Eagles Trade Donovan McNabb To Redskins, Kevin Kolb Becomes Top 12 Fantasy QB
With new head coach Mike Shanahan at the controls, the Washington Redskins and their flamboyant owner Daniel Snyder promised the team’s fans that the days of wild free agent spending and veteran acquisitions were over.
The new vision died a quick death with the team’s decision yesterday to trade for the Eagles’ Donovan McNabb. In order to acquire, the 33 year old quarterback, the Redskins shipped their 2010 second round pick (37th overall) and a conditional pick in 2011 that will be either their third or fourth round pick.
While the price is reasonable, the vision of the Redskins turning to the draft to reverse the team’s sagging fortunes over the past few years seems over.
In that regard, the new administration is following the same philosophy as previous regimes did in Washington under Snyder—eschewing developing young players in favor of playing aging veterans in the hopes of a quick fix.
The Redskins have a solid defense, one that is perhaps worthy of contending for a championship.
However, the offense is not yet ready to lead the team to a division title and it’s difficult to envision McNabb as the final piece of the puzzle that pushes them over the top in 2010. In fact, they will need to push the right buttons in free agency and the draft just to have a chance to make the playoffs in 2011.
The trade increases the likelihood of the team using the fourth overall selection in the draft to plug the hole that was created at left tackle with Chris Samuels’ retirement.
The move is a bold one for an Eagles front office known for its conservative player personnel moves.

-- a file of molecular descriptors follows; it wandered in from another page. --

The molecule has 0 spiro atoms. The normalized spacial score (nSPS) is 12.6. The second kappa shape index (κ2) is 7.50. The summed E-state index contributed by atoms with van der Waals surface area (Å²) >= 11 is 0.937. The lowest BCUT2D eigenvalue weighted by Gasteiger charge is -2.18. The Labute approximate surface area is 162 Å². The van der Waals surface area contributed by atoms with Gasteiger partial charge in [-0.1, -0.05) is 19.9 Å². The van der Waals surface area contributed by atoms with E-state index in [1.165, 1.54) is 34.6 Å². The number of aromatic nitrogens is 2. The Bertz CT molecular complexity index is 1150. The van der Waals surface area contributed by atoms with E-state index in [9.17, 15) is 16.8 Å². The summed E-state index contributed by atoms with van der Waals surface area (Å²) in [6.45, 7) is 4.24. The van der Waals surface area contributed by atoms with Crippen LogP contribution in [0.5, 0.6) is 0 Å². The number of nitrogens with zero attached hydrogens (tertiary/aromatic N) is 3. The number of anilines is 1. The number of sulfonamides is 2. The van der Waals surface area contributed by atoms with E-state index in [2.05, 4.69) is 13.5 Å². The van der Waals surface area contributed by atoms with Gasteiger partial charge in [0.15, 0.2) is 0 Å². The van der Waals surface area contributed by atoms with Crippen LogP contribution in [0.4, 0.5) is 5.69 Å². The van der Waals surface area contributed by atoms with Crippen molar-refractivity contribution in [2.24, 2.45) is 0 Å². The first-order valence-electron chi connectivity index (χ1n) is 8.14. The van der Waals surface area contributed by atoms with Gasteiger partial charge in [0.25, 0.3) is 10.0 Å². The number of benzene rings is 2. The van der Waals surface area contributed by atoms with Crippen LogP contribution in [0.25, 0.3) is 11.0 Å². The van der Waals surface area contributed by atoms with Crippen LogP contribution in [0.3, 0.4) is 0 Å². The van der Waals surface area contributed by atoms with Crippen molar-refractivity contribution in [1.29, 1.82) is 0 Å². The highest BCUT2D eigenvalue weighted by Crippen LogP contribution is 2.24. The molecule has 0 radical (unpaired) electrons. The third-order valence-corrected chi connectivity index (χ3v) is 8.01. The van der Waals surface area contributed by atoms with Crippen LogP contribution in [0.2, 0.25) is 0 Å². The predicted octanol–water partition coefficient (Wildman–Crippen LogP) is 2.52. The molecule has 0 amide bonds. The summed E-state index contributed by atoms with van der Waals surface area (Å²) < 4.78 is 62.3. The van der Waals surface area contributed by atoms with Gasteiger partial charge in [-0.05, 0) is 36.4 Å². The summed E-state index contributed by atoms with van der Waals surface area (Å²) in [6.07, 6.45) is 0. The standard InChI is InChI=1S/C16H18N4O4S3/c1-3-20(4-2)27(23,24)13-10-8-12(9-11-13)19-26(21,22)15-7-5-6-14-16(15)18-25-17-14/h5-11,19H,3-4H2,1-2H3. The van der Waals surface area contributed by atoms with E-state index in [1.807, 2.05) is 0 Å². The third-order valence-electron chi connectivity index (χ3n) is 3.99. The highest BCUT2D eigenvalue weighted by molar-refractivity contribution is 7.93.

McNabb has been to the Super Bowl, five NFC Championship games, six Pro Bowls and holds almost all of the franchise’s career records. In trading him to a division rival, the team is signalling that they are confident that Kevin Kolb is ready to lead the franchise without the fear of McNabb pushing the Redskins into Super Bowl contender status.
The Eagles brain trust has a history of solid personnel moves so the odds of them being right on Kolb seem likely.
However, that doesn’t lessen the shock that they were willing to trade a player of McNabb’s stature in order to clear a spot for him in the starting line-up.
While McNabb was my fifth ranked fantasy quarterback a month ago, his fantasy stock plummets with a move to Washington. In Philadelphia, he would have been surrounded by outstanding young talent at the skill positions in wide receivers DeSean Jackson, Jeremy Maclin and Jason Avant as well as tight end Brent Celek, second-year running back LeSean McCoy and protected by a solid offensive line.
His risk factor also increases considering he is an aging quarterback playing behind a leaky offensive line and has managed to stay healthy for a full season only four times in his 11 year career.
Of the Redskins wide receivers, Santana Moss figures to benefit the most but he will be 31 on opening day and has topped 1,000 yards once in the last four seasons. Plus, his small stature reduces his usefulness in the red zone.